The Electrical Training Alliance, initially a joint training program between the National Electrical Contractors Association (NECA) and the International Brotherhood of Electrical Workers (IBEW), was designed to produce some of the electrical industry’s best workers. Over the years, the Electrical Training Alliance has grown exponentially with over 350,000 former and current apprentices and journeymen making it the largest training program of its kind.
The Electrical Training Alliance offers two main training programs, one for apprentices and another for journey-level workers.
The Electrical Training Alliance’s apprenticeship program offers direct training to individuals through local programs. This ensures that all apprentices have easy access to hands-on training that will prepare them for successful careers. The Electrical Training Alliance is committed to playing a large role in producing a workforce that is as skillful and highly trained as possible. This is achieved by the program’s enhanced training standards created to tackle the challenges of today’s electrical industry. In addition to the on-the-job experience, apprentices will also participate in classroom lectures and discussions.
The apprenticeship training covers four main categories of electrical workers:
- Outside Linemen: Specialize in installing the distribution and transmission lines that move power from the plant to a building.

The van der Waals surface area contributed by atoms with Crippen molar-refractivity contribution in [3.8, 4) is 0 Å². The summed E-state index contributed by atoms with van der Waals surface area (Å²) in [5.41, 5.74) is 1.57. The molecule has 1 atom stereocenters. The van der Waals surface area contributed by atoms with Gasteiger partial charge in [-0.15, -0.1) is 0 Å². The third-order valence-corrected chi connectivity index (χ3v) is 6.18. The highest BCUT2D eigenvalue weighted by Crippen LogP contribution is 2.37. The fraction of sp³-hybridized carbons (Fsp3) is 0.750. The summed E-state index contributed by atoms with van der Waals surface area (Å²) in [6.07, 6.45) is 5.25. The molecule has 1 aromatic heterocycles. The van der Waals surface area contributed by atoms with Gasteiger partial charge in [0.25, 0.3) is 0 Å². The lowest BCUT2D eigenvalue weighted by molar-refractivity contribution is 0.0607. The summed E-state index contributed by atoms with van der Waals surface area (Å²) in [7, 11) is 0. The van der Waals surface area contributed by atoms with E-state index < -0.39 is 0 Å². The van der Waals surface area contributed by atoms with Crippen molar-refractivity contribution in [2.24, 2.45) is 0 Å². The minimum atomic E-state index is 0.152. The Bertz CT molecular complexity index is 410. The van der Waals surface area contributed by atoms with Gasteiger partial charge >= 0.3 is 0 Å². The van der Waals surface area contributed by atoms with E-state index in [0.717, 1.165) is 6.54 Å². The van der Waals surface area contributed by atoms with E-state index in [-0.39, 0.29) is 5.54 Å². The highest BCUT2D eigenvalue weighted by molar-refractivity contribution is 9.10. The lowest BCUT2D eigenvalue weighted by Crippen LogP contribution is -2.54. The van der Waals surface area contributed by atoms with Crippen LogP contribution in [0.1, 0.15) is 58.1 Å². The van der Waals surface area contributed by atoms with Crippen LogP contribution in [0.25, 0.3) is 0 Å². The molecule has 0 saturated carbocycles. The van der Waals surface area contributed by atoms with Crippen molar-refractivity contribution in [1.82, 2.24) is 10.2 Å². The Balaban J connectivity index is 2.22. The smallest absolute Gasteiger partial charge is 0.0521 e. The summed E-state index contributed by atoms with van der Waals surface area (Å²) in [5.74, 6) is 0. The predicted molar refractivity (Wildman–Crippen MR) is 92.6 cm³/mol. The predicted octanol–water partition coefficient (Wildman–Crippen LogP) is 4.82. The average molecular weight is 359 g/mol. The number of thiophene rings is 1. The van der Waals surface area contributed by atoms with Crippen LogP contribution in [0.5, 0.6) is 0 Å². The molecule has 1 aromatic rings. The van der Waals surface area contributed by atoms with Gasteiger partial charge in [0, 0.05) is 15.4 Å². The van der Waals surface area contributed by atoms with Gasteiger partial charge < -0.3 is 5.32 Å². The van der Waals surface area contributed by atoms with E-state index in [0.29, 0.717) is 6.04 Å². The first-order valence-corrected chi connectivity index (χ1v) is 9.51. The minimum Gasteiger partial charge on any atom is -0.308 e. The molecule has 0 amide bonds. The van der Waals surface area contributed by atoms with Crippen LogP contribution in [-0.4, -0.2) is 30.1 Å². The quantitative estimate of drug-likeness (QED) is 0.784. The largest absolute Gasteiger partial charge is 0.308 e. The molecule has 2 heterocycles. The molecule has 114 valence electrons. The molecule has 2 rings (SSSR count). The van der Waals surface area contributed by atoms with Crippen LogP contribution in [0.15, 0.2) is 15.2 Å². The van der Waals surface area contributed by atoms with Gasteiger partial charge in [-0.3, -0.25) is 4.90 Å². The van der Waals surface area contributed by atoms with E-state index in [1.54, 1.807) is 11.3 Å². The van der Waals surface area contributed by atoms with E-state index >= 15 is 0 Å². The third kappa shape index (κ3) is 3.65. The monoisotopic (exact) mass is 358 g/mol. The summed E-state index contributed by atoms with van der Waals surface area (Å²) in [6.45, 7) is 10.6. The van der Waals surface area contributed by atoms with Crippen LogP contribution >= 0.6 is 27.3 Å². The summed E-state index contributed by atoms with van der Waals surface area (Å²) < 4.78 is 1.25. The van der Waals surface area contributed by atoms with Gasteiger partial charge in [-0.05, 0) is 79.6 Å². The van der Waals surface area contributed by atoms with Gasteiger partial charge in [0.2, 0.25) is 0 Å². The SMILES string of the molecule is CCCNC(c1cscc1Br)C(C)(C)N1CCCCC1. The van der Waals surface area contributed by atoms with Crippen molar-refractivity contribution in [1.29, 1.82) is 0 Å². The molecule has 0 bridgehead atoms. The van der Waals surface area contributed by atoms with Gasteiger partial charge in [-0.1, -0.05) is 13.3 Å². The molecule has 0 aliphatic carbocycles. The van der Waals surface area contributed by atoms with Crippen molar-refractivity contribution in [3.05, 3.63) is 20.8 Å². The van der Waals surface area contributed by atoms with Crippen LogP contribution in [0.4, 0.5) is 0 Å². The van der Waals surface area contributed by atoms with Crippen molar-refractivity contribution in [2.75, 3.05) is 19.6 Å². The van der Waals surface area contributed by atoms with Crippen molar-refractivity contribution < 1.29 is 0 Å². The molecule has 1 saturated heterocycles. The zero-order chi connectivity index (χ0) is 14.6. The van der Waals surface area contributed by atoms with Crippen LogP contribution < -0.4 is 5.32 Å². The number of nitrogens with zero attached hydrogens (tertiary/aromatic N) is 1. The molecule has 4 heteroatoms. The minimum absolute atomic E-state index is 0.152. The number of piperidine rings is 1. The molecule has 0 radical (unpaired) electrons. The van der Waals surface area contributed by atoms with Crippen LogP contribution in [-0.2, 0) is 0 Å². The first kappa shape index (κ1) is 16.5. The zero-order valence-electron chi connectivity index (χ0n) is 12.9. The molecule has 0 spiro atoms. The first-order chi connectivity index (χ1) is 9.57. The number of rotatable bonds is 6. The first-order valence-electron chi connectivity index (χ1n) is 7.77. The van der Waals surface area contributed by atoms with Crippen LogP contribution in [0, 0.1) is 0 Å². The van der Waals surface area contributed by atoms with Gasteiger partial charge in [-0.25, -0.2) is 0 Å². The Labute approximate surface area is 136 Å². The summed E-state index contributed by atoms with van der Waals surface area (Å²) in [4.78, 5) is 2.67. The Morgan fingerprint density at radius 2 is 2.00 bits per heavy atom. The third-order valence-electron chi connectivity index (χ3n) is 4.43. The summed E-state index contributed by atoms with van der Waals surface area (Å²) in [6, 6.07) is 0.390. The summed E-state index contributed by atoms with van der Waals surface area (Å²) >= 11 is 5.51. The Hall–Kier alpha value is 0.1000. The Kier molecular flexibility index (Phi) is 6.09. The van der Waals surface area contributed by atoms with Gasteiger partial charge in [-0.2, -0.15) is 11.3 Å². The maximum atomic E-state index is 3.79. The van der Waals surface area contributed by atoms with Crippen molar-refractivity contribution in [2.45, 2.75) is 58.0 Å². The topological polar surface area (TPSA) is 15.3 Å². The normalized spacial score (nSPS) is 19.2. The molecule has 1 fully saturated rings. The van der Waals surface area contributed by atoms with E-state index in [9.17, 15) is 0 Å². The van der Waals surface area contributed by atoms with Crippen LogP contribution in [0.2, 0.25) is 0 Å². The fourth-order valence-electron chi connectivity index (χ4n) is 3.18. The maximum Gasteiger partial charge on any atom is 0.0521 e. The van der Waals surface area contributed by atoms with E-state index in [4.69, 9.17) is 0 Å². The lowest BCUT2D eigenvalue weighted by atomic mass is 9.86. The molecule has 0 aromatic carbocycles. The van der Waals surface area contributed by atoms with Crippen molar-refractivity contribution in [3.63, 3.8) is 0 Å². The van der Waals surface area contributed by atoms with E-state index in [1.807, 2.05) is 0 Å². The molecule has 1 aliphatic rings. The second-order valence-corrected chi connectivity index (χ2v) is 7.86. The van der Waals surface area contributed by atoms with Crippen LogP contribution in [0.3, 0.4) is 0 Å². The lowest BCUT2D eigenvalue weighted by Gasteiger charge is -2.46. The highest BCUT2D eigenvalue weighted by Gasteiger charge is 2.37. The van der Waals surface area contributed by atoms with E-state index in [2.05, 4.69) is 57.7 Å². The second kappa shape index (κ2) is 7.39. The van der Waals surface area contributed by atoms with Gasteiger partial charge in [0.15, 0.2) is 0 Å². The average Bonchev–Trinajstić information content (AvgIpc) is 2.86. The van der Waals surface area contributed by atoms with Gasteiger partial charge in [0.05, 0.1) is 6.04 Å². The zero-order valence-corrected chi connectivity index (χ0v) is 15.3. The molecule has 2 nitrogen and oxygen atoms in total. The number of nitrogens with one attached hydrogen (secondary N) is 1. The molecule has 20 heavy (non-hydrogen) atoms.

- Inside Wiremen: Specialize in installing the power, lighting, controls and other electrical equipment in commercial and industrial buildings.
- VDV Installer Technicians: Specialize in installing circuits and equipment for telephones, computer networks, video distribution systems, security and access control systems and other low voltage systems.
- Residential Wiremen: Specialize in installing all the electrical systems in houses and apartments.
A journeyman electrician or a journey-level worker is the next step of an electrician’s career after apprenticeship. During this stage, the worker is on his or her way to becoming a master electrician and is focusing on the specific type of electrical work they wish to pursue.
The Electrical Training Alliance works with manufacturers and developers to ensure that journeymen students are staying up to date with the latest and most prevalent technologies in the workforce. The Electrical Training Alliance invests millions of dollars to train thousands of journey-level workers through local programs.
The Electrical Training Alliance encourages the education of apprentices and journey-level workers. A great benefit of enrolling in one of the offered training programs is that you can receive college credit for your efforts. If you are working to further improve your skills, you may be eligible for continuing education credits (CEUs). Utilize the website’s Find a Training Center page to locate the nearest training center for you to take the first steps towards your electrical career.
This is just one program available to those wishing to train or retrain for a career in electrical services. Careers in this field are stable and the need for qualified electricians continues to grow. Find out more about becoming an electrician in our guide.
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